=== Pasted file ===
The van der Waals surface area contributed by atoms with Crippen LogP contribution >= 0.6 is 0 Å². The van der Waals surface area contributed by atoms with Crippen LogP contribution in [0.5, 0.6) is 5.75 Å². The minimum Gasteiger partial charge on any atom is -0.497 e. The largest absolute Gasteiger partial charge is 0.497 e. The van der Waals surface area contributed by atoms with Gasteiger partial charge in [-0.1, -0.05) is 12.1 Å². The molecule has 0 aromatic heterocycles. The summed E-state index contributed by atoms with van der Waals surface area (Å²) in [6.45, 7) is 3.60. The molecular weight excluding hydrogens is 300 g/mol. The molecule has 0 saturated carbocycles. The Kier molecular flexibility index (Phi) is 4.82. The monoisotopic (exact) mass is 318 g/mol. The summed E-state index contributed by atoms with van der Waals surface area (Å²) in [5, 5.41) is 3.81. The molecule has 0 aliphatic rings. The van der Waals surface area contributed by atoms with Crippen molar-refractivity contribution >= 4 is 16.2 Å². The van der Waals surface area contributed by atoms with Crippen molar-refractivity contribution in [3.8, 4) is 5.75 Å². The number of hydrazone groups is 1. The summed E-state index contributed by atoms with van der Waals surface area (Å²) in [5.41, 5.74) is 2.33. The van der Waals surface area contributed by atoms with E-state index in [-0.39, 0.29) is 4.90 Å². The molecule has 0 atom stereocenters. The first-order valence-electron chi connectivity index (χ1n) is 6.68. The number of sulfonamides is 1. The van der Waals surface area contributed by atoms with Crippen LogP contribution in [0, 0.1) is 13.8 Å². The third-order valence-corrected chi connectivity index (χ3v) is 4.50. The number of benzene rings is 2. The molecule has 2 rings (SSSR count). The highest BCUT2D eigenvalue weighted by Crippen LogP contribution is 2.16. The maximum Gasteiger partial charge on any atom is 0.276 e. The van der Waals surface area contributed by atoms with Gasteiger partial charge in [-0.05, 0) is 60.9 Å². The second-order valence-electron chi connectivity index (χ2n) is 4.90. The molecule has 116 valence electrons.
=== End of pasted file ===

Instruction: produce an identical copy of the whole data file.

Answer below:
The van der Waals surface area contributed by atoms with Crippen LogP contribution >= 0.6 is 0 Å². The van der Waals surface area contributed by atoms with Crippen LogP contribution in [0.5, 0.6) is 5.75 Å². The minimum Gasteiger partial charge on any atom is -0.497 e. The largest absolute Gasteiger partial charge is 0.497 e. The van der Waals surface area contributed by atoms with Gasteiger partial charge in [-0.1, -0.05) is 12.1 Å². The molecule has 0 aromatic heterocycles. The summed E-state index contributed by atoms with van der Waals surface area (Å²) in [6.45, 7) is 3.60. The molecular weight excluding hydrogens is 300 g/mol. The molecule has 0 saturated carbocycles. The Kier molecular flexibility index (Phi) is 4.82. The monoisotopic (exact) mass is 318 g/mol. The summed E-state index contributed by atoms with van der Waals surface area (Å²) in [5, 5.41) is 3.81. The molecule has 0 aliphatic rings. The van der Waals surface area contributed by atoms with Crippen molar-refractivity contribution >= 4 is 16.2 Å². The van der Waals surface area contributed by atoms with Crippen molar-refractivity contribution in [3.8, 4) is 5.75 Å². The number of hydrazone groups is 1. The summed E-state index contributed by atoms with van der Waals surface area (Å²) in [5.41, 5.74) is 2.33. The van der Waals surface area contributed by atoms with E-state index in [-0.39, 0.29) is 4.90 Å². The molecule has 0 atom stereocenters. The first-order valence-electron chi connectivity index (χ1n) is 6.68. The number of sulfonamides is 1. The van der Waals surface area contributed by atoms with Crippen LogP contribution in [0, 0.1) is 13.8 Å². The third-order valence-corrected chi connectivity index (χ3v) is 4.50. The number of benzene rings is 2. The molecule has 2 rings (SSSR count). The highest BCUT2D eigenvalue weighted by Crippen LogP contribution is 2.16. The maximum Gasteiger partial charge on any atom is 0.276 e. The van der Waals surface area contributed by atoms with Gasteiger partial charge in [-0.05, 0) is 60.9 Å². The second-order valence-electron chi connectivity index (χ2n) is 4.90. The molecule has 116 valence electrons.